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A bit of a problem after installing HID's

1500 Views 14 Replies 6 Participants Last post by  dgsx1997
Well I finally got my 4300K HID for my 6S. Loving the output and the brightest and sharpest white I always wanted with no hint of blue whatsoever :nocontrol.

Yesterday morning I woked up and washed my bike, after that wiped her down and let her sit for 30 minutes in the sun, then started her up and off to the canyon. When I came back home I noticed there's condensation in my low beam side lens... really got me irritated and mad. Does anybody know how to cure this? I can not stand it and really dislike it.

Tonight finally got to ride at night with the HID from work I noticed the light really flickered hard when I rev the rpm up a bit, this is just the low beam only... I thought it was normal til I got on the freeway it flickered really bad like the bulb was just gonna go poof! It flickered to the point where I thought it did went out. Is this normal or not ? My high beam seem to work well and things seem normal when high beam is on but I was loving the output riding low beam till I saw the bad flicker it did.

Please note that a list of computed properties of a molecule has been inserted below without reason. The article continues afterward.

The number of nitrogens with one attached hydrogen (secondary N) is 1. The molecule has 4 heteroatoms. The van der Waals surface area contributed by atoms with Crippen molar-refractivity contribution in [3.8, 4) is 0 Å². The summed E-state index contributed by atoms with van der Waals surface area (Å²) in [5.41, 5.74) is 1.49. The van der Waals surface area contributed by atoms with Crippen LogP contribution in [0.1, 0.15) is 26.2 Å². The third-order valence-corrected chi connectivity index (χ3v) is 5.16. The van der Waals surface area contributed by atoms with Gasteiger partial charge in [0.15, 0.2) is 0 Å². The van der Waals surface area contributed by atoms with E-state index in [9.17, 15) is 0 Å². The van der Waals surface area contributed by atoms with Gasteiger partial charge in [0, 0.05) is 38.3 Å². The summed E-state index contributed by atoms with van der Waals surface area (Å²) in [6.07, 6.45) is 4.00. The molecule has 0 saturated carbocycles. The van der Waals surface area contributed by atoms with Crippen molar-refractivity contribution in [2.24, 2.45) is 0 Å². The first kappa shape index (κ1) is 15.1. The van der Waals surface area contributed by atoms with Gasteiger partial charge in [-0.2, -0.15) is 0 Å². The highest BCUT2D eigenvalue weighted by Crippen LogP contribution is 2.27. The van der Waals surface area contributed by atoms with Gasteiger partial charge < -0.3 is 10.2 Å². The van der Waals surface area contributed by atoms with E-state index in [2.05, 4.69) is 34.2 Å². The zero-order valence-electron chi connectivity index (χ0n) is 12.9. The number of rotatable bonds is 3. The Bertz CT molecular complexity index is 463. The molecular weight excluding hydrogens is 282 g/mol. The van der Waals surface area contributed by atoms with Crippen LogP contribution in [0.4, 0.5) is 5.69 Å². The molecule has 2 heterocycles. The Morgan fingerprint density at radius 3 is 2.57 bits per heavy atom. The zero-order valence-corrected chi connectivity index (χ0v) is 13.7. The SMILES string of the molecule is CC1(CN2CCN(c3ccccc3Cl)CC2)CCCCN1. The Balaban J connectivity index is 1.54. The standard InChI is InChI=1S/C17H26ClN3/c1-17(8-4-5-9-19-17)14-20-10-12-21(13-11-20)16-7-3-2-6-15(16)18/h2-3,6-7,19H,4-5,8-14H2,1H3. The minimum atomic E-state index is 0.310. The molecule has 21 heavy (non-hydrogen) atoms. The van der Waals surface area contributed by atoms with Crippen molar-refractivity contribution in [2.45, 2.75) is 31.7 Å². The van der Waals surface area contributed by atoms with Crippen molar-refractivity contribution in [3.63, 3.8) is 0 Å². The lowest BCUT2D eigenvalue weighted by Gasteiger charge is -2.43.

Anyways here are some pictures I just recently took right now sorry for the night shots.


Low beam cold: Its blue because its cold

Low beam fully charged/warm: Pure white from being fully warm

Cutoff lines: this was with the flash on sorry

High Beam cold: see the blue from cold?

High Beam fully warm:

Both Low and High on behing windscreen:

I will be adjusting the high beam lower for night time use.

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I had the same issue numerous times detailing cars. What we had to do was drill a small hole in the plastic housing and get some heat or air circulating in there with a heat gun (set to low) or a small fan. After it dries up and the condensation is gone we use a dab of silicone to seal the hoe we drilled. If it happened again we would try to find where the gap in the housing was and put a thin bead of silicone around that. Good luck
We always drilled the holes in the black plastic on the back (under the hood) side of the assemblies. Use the smallest drill bit you got and be sure to stop as soon as you get through. Keep the drill on low speed or use a unibit.
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